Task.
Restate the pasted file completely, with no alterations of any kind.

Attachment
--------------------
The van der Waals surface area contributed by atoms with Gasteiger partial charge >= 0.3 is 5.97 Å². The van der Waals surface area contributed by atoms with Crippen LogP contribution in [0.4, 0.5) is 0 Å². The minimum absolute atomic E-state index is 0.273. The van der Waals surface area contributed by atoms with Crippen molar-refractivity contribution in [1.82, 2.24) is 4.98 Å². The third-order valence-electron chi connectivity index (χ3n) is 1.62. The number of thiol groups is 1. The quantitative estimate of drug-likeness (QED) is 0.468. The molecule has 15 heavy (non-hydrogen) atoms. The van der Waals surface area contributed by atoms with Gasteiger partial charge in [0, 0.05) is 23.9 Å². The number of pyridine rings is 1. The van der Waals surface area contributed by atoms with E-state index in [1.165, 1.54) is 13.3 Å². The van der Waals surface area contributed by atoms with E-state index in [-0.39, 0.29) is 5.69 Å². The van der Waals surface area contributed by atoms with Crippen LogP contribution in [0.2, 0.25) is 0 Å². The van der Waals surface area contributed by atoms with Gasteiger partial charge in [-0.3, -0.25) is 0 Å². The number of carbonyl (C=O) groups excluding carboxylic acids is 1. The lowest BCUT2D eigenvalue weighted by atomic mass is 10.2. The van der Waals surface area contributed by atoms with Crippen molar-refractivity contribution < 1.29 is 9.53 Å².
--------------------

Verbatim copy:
The van der Waals surface area contributed by atoms with Gasteiger partial charge >= 0.3 is 5.97 Å². The van der Waals surface area contributed by atoms with Crippen LogP contribution in [0.4, 0.5) is 0 Å². The minimum absolute atomic E-state index is 0.273. The van der Waals surface area contributed by atoms with Crippen molar-refractivity contribution in [1.82, 2.24) is 4.98 Å². The third-order valence-electron chi connectivity index (χ3n) is 1.62. The number of thiol groups is 1. The quantitative estimate of drug-likeness (QED) is 0.468. The molecule has 15 heavy (non-hydrogen) atoms. The van der Waals surface area contributed by atoms with Gasteiger partial charge in [0, 0.05) is 23.9 Å². The number of pyridine rings is 1. The van der Waals surface area contributed by atoms with E-state index in [1.165, 1.54) is 13.3 Å². The van der Waals surface area contributed by atoms with E-state index in [-0.39, 0.29) is 5.69 Å². The van der Waals surface area contributed by atoms with Crippen LogP contribution in [0.2, 0.25) is 0 Å². The van der Waals surface area contributed by atoms with Gasteiger partial charge in [-0.3, -0.25) is 0 Å². The number of carbonyl (C=O) groups excluding carboxylic acids is 1. The lowest BCUT2D eigenvalue weighted by atomic mass is 10.2. The van der Waals surface area contributed by atoms with Crippen molar-refractivity contribution < 1.29 is 9.53 Å².